Opening Cross: Is ‘Fundamental’ Change Afoot for ‘Traditional’ Content?

Fundamental research, once second fiddle to low latency, is getting a second wind.

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For the past decade, cutting-edge technical innovation in the market data industry has primarily been around the pursuit of low latency—in some cases, to the detriment of other fundamental datasets that might arguably have delivered better long-term returns. But as it has become more expensive to compete in the latency race, firms have begun looking for other sources of insight. As a result, the models by which datasets such as old-school fundamental research are produced and distributed are getting a facelift.

For example, years ago, Multex (now part of Thomson Reuters) revolutionized the delivery of broker research by providing access through a single portal. Then vendors such as Alacra pioneered the concept of online marketplaces for non-real-time premium content, while UK-based software consultancy Worldflow took this a step further with research apps and mobile access to research, responding to the emergence of wireless tablet devices that made research consumption feasible via mobile devices.

Now, London-based crowd-sourced investment platform StockViews is taking research a step further with a series of new initiatives: First, the vendor—which is introducing fees for accessing its platform—is improving real-time tracking of the research and recommendations on StockViews, adding a social media-style immediate feedback element to the research and analyst rating capabilities of the platform. In addition, StockViews is not limiting clients’ research choices to established firms or individual analysts, but is introducing features that allow users to search for analysts by their area of specialty or based on specific expertise, and the ability for users to pitch specific research projects and find the best-placed analysts with the most relevant experience to produce the research, essentially creating not just an online marketplace for research, but an interactive venue for custom content creation.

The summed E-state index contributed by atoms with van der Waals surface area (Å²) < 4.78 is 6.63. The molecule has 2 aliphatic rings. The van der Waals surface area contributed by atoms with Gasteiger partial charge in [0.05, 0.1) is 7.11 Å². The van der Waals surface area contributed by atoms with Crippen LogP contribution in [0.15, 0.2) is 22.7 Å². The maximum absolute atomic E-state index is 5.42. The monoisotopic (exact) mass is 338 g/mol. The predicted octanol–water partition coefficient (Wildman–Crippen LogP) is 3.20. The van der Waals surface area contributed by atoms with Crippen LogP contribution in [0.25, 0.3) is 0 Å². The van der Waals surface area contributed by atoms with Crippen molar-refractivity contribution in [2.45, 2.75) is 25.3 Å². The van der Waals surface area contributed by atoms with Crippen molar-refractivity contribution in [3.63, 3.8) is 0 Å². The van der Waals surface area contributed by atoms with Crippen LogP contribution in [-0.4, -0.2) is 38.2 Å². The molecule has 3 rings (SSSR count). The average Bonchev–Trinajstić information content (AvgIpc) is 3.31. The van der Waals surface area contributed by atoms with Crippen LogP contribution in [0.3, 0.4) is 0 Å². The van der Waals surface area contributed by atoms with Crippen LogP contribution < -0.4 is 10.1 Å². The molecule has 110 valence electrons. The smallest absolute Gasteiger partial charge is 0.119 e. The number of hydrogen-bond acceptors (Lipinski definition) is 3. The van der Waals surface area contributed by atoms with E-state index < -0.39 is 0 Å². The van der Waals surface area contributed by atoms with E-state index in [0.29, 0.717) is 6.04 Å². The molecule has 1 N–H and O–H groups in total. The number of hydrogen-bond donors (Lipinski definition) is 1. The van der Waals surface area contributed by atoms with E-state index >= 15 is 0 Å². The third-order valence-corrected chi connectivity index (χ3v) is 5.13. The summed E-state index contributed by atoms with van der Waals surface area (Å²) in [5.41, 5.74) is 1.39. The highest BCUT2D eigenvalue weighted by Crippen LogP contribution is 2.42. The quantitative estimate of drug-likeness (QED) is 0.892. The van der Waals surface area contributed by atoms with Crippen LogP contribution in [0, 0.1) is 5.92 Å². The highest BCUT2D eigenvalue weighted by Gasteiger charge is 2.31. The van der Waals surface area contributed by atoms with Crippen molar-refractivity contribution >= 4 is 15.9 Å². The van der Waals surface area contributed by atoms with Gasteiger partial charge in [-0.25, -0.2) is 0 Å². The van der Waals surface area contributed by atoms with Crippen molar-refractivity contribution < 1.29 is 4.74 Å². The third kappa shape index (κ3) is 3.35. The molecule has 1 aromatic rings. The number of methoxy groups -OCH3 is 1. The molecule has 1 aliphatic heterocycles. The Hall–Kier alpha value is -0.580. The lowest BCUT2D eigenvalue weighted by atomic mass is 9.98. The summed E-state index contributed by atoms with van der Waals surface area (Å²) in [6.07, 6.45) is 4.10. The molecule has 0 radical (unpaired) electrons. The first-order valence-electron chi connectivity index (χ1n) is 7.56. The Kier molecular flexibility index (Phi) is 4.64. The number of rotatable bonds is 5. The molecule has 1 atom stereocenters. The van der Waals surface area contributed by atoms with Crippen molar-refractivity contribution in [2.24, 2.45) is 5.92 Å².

Once these “traditional” datasets are in new formats, one can use them in different ways, such as how New York-based AnalytixInsight is leveraging its database of research generated from fundamental company data and other metrics to create actionable indicators that firms can directly incorporate into trading strategies, in response to increased use of its CapitalCube platform by buy-side firms.

Similarly, crowd-sourced earnings estimates provider Estimize is beginning the process of working with BCA Research, the Canadian research subsidiary of Euromoney Institutional Investor, which recently took a 10 percent stake in Estimize. Though longer-term details aren’t yet available, the vendors are initially looking to incorporate Estimize’s data into BCA’s Edge research platform, combining BCA’s “top-down, macroeconomic research” with Estimize’s “bottom-up, crowd-sourced earnings estimates” to give a better indicator of stock price movements.

The upshot of all this is that, in my opinion, greater importance will be placed going forward on well-known types of data, but created and delivered in new ways, leaving vendors such as those described above well placed to deliver unique sources of alpha. Meanwhile, to extract value, search tools—such as those from search providers like 9W Search and AlphaSense—will become critical to finding the right piece of data. Once users have the right data, they can turn to analytics providers to correlate it with other datasets, or store it for future use—perhaps using Cloudera, which has allied with Corvil to store Big Data on network statistics, which could itself become an important dataset to be combined with other metrics. And to bring these capabilities and content sets together, look perhaps not to traditional vendor aggregators, but to on-demand platform providers such as Xignite and others, who can create professional-level portals using Web Services and widgets.

All this is technologically possible. Now all we need are commercial models that make it economically feasible so that the providers can make money while the consumers save money.

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